Maternal Anthropometry and Intrauterine Growth Retardation (IUGR) - A Hospital Based Study


  • Bishnupada Dhar Program Manager(CA&SS), Directorate General of Family Planning, Dhaka
  • Kazi Jahangir Hossain Asstt. Professor , Department of Health Education,, NIPSOM, Mohakhali, Dhaka
  • Subrata K Bhadra Senior Research Associate, NIPORT, Azimpur, Dhaka
  • Aleya Mowlah Institute of Nutrition and Food Science, University of Dhaka
  • Golam Mowlah Institute of Nutrition and Food Science, University of Dhaka



Low birth weight, intrauterine growth retardation, Anthropometry


This was a prospective observational study conducted on
374 pregnant women who remained in the study beginning
from first trimester until gave birth to singleton newborn
babies selected from five maternity hospitals located at
different regions in the country over a period of thirty
months from July 2002 to December 2004. Objectives of
the study were: (1) To find out the incidence of IUGR in the
hospital based study, (2) To observe the impact of prepregnancy
weight and pregnancy weight gain on IUGR,
(3) To select appropriate cut off points of pre-pregnancy
weight and pregnancy weight gain to identify women at risk
for delivering IUGR babies and (4) To observe the
association between socio-demographic factors and
maternal anthropometry.
Twenty one percent women delivered IUGR babies. Mothers
who gained <4 kg in second trimester and <5kg in third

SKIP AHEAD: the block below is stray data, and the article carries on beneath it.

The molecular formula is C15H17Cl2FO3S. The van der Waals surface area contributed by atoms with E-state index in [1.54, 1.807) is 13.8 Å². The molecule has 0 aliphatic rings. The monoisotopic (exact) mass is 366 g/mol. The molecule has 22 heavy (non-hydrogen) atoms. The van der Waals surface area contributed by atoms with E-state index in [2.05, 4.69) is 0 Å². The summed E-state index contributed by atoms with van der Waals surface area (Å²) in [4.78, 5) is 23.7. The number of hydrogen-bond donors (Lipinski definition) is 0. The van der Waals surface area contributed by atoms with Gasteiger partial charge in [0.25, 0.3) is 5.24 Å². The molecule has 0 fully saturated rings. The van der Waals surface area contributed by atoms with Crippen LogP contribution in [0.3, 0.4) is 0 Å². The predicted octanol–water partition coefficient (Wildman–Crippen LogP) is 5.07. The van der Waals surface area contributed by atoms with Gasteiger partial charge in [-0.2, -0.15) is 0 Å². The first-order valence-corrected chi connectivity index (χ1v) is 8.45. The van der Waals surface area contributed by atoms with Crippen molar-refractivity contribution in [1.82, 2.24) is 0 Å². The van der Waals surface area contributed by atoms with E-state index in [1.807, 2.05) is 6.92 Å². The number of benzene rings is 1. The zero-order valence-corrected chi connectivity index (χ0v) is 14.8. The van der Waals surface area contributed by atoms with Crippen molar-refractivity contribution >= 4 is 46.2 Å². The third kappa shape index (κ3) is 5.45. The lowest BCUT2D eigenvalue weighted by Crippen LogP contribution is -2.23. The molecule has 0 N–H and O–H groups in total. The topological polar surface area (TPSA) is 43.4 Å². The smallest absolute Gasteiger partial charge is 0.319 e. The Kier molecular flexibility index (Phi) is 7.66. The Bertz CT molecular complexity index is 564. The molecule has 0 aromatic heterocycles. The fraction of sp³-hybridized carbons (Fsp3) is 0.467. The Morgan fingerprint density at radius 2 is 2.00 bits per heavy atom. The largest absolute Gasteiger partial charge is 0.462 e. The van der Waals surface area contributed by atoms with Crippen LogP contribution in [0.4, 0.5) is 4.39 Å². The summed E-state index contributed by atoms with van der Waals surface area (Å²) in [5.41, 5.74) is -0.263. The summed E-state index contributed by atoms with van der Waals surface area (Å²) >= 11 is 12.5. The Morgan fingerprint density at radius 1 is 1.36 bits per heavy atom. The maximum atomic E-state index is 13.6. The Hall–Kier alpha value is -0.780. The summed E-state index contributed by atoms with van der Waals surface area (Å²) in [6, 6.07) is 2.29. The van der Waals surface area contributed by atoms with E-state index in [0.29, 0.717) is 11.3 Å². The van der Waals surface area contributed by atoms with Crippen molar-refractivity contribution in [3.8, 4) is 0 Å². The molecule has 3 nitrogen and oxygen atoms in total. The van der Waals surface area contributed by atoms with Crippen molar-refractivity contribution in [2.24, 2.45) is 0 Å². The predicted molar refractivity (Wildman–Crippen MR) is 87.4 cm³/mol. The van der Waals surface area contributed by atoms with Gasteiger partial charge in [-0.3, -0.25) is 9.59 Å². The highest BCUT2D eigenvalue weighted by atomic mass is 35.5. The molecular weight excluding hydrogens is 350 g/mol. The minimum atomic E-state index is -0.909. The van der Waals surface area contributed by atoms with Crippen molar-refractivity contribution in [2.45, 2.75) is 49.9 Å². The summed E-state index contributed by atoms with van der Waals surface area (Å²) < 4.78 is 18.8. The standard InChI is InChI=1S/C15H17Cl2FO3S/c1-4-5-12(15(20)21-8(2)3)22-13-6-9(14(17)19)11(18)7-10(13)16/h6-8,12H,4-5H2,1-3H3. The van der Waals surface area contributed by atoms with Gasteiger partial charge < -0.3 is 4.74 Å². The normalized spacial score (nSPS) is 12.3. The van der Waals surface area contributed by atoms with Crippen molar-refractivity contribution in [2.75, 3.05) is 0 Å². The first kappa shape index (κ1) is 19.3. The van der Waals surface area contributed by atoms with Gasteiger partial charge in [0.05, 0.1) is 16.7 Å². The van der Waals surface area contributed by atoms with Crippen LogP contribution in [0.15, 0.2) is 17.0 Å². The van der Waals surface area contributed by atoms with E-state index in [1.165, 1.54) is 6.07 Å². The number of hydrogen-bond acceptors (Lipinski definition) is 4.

trimester gave birth to significantly higher incidence of
IUGR babies (29.1% and 35.3% respectively) in comparison
to mothers gained e” 4 kg and e” 5 kg who gave birth to
14.4% and 9.3% IUGR babies (p<.001) . Maternal weight
for height in the lower range of normalcy at early pregnancy
was associated with an increased risk of IUGR when
compare to normal or over weight for height group of
mothers (30.6% vs. 9.5%; p=<.001). The study revealed
that combination of <90 percent of standard weight for
height and net weight gain per week <125gm have strong
negative influence on foetal growth (39.5% IUGR babies).
On the contrary, combination of e” 110 percent of weight
for height and weekly weight gain of e” 150 gm have
significant positive impact on foetal growth (6.7% IUGR) .
For total weight gain, best cut off point for identifying risk
women of delivering IUGR babies was recommended 8.5
kg and that for prepregnancy or first trimester weight was
47.5 kg.

Key words: Low birth weight; intrauterine growth
retardation; Anthropometry

DOI: 10.3329/jbcps.v28i2.5366

J Bangladesh Coll Phys Surg 2010; 28: 73-80


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How to Cite

Dhar, B., Hossain, K. J., Bhadra, S. K., Mowlah, A., & Mowlah, G. (2010). Maternal Anthropometry and Intrauterine Growth Retardation (IUGR) - A Hospital Based Study. Journal of Bangladesh College of Physicians and Surgeons, 28(2), 73–80.



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